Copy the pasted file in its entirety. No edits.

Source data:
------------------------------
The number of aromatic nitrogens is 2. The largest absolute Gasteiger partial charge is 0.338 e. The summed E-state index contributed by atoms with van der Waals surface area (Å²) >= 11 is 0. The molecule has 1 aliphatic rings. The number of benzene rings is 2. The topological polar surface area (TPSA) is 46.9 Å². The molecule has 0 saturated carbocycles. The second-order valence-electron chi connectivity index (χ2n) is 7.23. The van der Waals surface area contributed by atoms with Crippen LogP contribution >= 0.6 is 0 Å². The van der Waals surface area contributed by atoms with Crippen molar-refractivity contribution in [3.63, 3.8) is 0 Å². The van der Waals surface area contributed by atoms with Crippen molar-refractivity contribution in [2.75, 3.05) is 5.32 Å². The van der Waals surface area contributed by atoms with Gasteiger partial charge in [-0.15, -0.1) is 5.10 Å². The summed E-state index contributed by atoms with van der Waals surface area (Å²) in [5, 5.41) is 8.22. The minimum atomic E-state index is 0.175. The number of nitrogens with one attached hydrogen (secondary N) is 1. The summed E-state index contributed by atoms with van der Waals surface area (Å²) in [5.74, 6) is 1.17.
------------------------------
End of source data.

The number of aromatic nitrogens is 2. The largest absolute Gasteiger partial charge is 0.338 e. The summed E-state index contributed by atoms with van der Waals surface area (Å²) >= 11 is 0. The molecule has 1 aliphatic rings. The number of benzene rings is 2. The topological polar surface area (TPSA) is 46.9 Å². The molecule has 0 saturated carbocycles. The second-order valence-electron chi connectivity index (χ2n) is 7.23. The van der Waals surface area contributed by atoms with Crippen LogP contribution >= 0.6 is 0 Å². The van der Waals surface area contributed by atoms with Crippen molar-refractivity contribution in [3.63, 3.8) is 0 Å². The van der Waals surface area contributed by atoms with Crippen molar-refractivity contribution in [2.75, 3.05) is 5.32 Å². The van der Waals surface area contributed by atoms with Gasteiger partial charge in [-0.15, -0.1) is 5.10 Å². The summed E-state index contributed by atoms with van der Waals surface area (Å²) in [5, 5.41) is 8.22. The minimum atomic E-state index is 0.175. The number of nitrogens with one attached hydrogen (secondary N) is 1. The summed E-state index contributed by atoms with van der Waals surface area (Å²) in [5.74, 6) is 1.17.